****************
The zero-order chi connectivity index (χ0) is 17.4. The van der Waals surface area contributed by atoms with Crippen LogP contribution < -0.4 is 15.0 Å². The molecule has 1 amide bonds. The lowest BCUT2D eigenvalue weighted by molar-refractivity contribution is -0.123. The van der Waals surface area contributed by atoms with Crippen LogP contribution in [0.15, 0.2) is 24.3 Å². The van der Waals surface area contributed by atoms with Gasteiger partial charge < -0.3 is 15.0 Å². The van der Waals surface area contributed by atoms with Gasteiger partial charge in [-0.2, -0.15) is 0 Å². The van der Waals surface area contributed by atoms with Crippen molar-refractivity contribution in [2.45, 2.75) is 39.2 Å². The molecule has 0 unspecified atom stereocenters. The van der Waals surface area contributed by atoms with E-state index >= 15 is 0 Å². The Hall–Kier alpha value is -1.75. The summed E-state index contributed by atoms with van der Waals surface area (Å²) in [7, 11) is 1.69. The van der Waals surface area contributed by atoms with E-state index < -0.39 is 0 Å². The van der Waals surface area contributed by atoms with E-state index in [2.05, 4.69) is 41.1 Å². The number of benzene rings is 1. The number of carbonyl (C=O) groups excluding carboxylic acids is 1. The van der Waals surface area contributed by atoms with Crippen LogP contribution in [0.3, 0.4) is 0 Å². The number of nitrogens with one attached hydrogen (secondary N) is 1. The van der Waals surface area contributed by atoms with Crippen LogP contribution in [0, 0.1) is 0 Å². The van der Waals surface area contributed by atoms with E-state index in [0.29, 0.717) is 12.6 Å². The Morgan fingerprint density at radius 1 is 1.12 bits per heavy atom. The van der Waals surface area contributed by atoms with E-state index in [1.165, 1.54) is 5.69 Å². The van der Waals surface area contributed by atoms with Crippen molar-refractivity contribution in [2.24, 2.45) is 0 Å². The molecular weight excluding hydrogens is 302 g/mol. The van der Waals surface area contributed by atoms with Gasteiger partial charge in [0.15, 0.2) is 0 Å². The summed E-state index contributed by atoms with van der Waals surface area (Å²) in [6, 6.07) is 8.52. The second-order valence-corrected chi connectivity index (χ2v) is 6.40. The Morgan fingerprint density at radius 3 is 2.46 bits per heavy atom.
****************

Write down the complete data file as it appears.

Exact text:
The zero-order chi connectivity index (χ0) is 17.4. The van der Waals surface area contributed by atoms with Crippen LogP contribution < -0.4 is 15.0 Å². The molecule has 1 amide bonds. The lowest BCUT2D eigenvalue weighted by molar-refractivity contribution is -0.123. The van der Waals surface area contributed by atoms with Crippen LogP contribution in [0.15, 0.2) is 24.3 Å². The van der Waals surface area contributed by atoms with Gasteiger partial charge < -0.3 is 15.0 Å². The van der Waals surface area contributed by atoms with Gasteiger partial charge in [-0.2, -0.15) is 0 Å². The van der Waals surface area contributed by atoms with Crippen molar-refractivity contribution in [2.45, 2.75) is 39.2 Å². The molecule has 0 unspecified atom stereocenters. The van der Waals surface area contributed by atoms with E-state index >= 15 is 0 Å². The Hall–Kier alpha value is -1.75. The summed E-state index contributed by atoms with van der Waals surface area (Å²) in [7, 11) is 1.69. The van der Waals surface area contributed by atoms with E-state index < -0.39 is 0 Å². The van der Waals surface area contributed by atoms with E-state index in [2.05, 4.69) is 41.1 Å². The number of benzene rings is 1. The number of carbonyl (C=O) groups excluding carboxylic acids is 1. The van der Waals surface area contributed by atoms with Crippen LogP contribution in [0.3, 0.4) is 0 Å². The number of nitrogens with one attached hydrogen (secondary N) is 1. The van der Waals surface area contributed by atoms with Crippen LogP contribution in [0, 0.1) is 0 Å². The van der Waals surface area contributed by atoms with E-state index in [0.29, 0.717) is 12.6 Å². The Morgan fingerprint density at radius 1 is 1.12 bits per heavy atom. The van der Waals surface area contributed by atoms with E-state index in [1.165, 1.54) is 5.69 Å². The van der Waals surface area contributed by atoms with Crippen molar-refractivity contribution in [2.24, 2.45) is 0 Å². The molecular weight excluding hydrogens is 302 g/mol. The van der Waals surface area contributed by atoms with Gasteiger partial charge in [0.15, 0.2) is 0 Å². The summed E-state index contributed by atoms with van der Waals surface area (Å²) in [6, 6.07) is 8.52. The second-order valence-corrected chi connectivity index (χ2v) is 6.40. The Morgan fingerprint density at radius 3 is 2.46 bits per heavy atom.